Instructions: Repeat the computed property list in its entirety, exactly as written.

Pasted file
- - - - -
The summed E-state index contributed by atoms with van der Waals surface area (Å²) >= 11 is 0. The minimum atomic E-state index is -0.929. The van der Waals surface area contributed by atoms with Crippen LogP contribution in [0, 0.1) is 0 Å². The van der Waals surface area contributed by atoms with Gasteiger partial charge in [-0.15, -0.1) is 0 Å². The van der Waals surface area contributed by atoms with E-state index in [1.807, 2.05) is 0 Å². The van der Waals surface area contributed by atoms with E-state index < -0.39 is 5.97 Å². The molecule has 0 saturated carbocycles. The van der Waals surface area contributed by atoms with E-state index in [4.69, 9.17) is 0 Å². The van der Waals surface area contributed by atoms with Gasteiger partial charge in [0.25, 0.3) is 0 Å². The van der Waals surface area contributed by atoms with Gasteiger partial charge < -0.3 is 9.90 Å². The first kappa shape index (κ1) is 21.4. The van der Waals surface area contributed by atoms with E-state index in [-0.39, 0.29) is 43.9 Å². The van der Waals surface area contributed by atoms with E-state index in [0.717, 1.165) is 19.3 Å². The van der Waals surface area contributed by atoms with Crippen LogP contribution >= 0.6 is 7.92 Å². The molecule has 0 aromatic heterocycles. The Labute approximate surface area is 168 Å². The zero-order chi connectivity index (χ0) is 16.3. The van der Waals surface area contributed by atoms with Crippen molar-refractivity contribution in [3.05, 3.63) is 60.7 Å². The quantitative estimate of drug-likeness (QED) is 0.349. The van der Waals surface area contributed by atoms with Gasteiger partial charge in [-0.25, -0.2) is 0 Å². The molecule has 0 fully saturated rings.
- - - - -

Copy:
The summed E-state index contributed by atoms with van der Waals surface area (Å²) >= 11 is 0. The minimum atomic E-state index is -0.929. The van der Waals surface area contributed by atoms with Crippen LogP contribution in [0, 0.1) is 0 Å². The van der Waals surface area contributed by atoms with Gasteiger partial charge in [-0.15, -0.1) is 0 Å². The van der Waals surface area contributed by atoms with E-state index in [1.807, 2.05) is 0 Å². The van der Waals surface area contributed by atoms with E-state index < -0.39 is 5.97 Å². The molecule has 0 saturated carbocycles. The van der Waals surface area contributed by atoms with E-state index in [4.69, 9.17) is 0 Å². The van der Waals surface area contributed by atoms with Gasteiger partial charge in [0.25, 0.3) is 0 Å². The van der Waals surface area contributed by atoms with Gasteiger partial charge < -0.3 is 9.90 Å². The first kappa shape index (κ1) is 21.4. The van der Waals surface area contributed by atoms with E-state index in [-0.39, 0.29) is 43.9 Å². The van der Waals surface area contributed by atoms with E-state index in [0.717, 1.165) is 19.3 Å². The van der Waals surface area contributed by atoms with Crippen LogP contribution >= 0.6 is 7.92 Å². The molecule has 0 aromatic heterocycles. The Labute approximate surface area is 168 Å². The zero-order chi connectivity index (χ0) is 16.3. The van der Waals surface area contributed by atoms with Crippen molar-refractivity contribution in [3.05, 3.63) is 60.7 Å². The quantitative estimate of drug-likeness (QED) is 0.349. The van der Waals surface area contributed by atoms with Gasteiger partial charge in [-0.25, -0.2) is 0 Å². The molecule has 0 fully saturated rings.